The star-nosed mole is also the only semi-aquatic mole species in North America. They live in swamps and marshes and are great swimmers, but since they paddle with both right legs, then both left legs, they swim with a zig-zag motion. They can also follow a scent trail underwater to find food. Check out this slow-motion video of a star-nosed mole sniffing through underwater air bubbles.

Here in North Carolina, the star-nosed mole is listed as a “Species of Special Concern” due to its dwindling numbers, especially in the east (thank you, habitat destruction). Next time you’re out in a swampy marsh, be sure to say hello.

And if you see Madonna cruising London with a pet star-nosed mole sticking out of her handbag, you'll know you heard it here first: hot critter.

Wednesday, July 11, 2007


It's so beastly hot outside, and I have PMS, and there is so much work to be done... Instead of whining (which is hard not to do), I thought I'd share some of the little things that are keeping me smiling despite the oppressive North Carolina heat:

> katsi cook speaking at live earth about women's health and the environment. (you will enjoy the irony of the fact that live earth is sponsored by a company that makes gas-guzzling trucks, i think).

tomato windowsill

> red tomatoes. the heirloom paste tomatoes in our garden are just starting to ripen. i can't wait to start making tomato sauce!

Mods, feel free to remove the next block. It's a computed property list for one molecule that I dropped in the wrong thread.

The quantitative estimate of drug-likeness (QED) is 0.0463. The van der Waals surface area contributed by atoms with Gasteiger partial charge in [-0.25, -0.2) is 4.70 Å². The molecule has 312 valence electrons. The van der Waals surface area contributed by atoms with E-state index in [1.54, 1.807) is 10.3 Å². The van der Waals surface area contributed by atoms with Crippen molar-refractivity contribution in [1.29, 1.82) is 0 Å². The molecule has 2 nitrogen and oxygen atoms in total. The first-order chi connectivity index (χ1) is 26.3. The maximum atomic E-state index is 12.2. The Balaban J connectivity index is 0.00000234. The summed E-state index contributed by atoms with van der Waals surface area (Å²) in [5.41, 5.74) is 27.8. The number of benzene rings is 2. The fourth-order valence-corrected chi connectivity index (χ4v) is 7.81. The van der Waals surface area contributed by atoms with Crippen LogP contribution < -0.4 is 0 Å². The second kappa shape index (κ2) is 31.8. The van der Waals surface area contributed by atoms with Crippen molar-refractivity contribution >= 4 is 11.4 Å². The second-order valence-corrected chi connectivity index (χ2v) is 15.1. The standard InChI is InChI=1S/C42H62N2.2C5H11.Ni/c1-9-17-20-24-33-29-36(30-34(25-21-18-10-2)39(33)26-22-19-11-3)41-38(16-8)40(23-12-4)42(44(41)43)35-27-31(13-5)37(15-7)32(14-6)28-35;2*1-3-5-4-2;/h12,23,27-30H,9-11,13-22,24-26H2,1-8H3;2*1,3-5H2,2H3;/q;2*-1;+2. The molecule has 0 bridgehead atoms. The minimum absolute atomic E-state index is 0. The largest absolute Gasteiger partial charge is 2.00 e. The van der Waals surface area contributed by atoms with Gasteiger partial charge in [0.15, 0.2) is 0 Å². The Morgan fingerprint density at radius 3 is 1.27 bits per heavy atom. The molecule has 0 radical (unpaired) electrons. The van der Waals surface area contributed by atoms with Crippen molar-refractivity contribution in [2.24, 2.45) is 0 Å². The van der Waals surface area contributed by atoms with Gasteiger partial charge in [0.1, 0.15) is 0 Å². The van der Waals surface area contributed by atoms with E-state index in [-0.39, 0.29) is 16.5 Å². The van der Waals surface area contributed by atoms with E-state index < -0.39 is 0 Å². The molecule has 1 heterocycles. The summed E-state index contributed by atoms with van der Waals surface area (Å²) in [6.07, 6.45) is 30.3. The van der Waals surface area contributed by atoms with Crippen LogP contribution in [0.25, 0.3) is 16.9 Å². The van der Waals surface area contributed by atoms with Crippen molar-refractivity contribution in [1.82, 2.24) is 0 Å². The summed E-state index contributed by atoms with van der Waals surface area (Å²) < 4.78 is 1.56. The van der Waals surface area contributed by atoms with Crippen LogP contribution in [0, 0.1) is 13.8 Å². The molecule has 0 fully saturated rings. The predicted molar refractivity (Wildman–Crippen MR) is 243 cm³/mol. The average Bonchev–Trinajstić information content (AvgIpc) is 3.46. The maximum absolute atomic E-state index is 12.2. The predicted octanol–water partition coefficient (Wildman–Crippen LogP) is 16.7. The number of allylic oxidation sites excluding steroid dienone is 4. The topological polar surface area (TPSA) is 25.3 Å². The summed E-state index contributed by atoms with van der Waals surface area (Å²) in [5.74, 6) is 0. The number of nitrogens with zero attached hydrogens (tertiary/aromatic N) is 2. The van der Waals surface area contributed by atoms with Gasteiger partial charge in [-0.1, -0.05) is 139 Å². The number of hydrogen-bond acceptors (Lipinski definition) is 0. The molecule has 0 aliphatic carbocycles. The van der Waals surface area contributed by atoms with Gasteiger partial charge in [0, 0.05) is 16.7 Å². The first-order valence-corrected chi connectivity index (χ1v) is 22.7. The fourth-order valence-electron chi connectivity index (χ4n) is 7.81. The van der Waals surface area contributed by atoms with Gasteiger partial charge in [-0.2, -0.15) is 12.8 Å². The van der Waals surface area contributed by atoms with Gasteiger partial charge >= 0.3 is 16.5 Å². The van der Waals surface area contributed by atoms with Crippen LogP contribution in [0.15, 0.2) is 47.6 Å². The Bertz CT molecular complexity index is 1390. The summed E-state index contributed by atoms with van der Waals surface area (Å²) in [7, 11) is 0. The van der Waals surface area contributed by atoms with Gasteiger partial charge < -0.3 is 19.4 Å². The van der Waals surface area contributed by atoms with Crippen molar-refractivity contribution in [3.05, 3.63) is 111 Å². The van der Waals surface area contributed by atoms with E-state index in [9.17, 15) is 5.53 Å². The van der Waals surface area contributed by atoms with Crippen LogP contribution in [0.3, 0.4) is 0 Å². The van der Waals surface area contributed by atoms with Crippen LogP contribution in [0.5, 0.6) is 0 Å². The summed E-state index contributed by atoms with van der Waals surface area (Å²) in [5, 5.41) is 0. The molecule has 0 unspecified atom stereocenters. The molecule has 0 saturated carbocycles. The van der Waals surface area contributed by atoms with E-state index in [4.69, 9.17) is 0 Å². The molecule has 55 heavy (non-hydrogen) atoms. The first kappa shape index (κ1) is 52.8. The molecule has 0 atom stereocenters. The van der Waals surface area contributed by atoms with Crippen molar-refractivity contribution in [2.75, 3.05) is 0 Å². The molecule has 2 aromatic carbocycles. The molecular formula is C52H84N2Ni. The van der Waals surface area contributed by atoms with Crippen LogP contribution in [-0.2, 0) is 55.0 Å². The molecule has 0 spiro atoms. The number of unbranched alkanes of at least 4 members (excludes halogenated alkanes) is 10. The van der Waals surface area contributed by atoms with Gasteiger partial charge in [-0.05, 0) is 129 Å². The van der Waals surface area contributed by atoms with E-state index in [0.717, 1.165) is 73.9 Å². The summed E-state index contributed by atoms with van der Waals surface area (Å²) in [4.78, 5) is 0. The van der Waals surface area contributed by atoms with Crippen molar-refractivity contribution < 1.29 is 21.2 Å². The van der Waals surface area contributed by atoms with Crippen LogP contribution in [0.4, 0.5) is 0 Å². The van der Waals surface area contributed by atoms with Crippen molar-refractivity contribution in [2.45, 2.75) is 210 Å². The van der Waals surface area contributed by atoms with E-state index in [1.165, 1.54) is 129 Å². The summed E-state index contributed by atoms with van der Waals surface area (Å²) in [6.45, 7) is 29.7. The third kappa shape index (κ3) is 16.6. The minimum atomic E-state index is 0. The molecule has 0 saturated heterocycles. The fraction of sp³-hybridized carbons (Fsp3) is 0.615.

> shari's home-made popsicles (or ice-lollies, if you prefer)

> nichola's new zine, mixtape. it's on paper! real live old-fashioned paper! i can't wait til it comes out in august.

> denise's never-ending parade of beautiful, lovingly-crafted orphan socks. will they ever find their soul mates? oh wait - she finished a pair!

> amisha's travel photos. the doors in particular are my favorites - i love the allure of possibility and new discoveries in a doorway.

SWTC tofutsies, zitron trekking, and zitron lifestyle

> sock yarn. i'm not usually so yarn-spendy, but i can't get enough sock yarn lately. socks are about the only thing i can fathom carrying around with me to knit these days. and despite the fact that it's really not rocket science, i continue to be amazed by the wizardry of self-striping.

...So what's got you smiling?

Friday, July 06, 2007

little knitting

It's like there is a river, and the river is little babies, and the river flows on and on and never stops. More babies coming. Must knit more little sweaters.

First, a cute reminder of how much I hate sewing up sweaters. This teeny-tiny little newborn-sized pullover took me all morning to sew up. After the knitting, a whole morning of sewing up was not what I signed up for.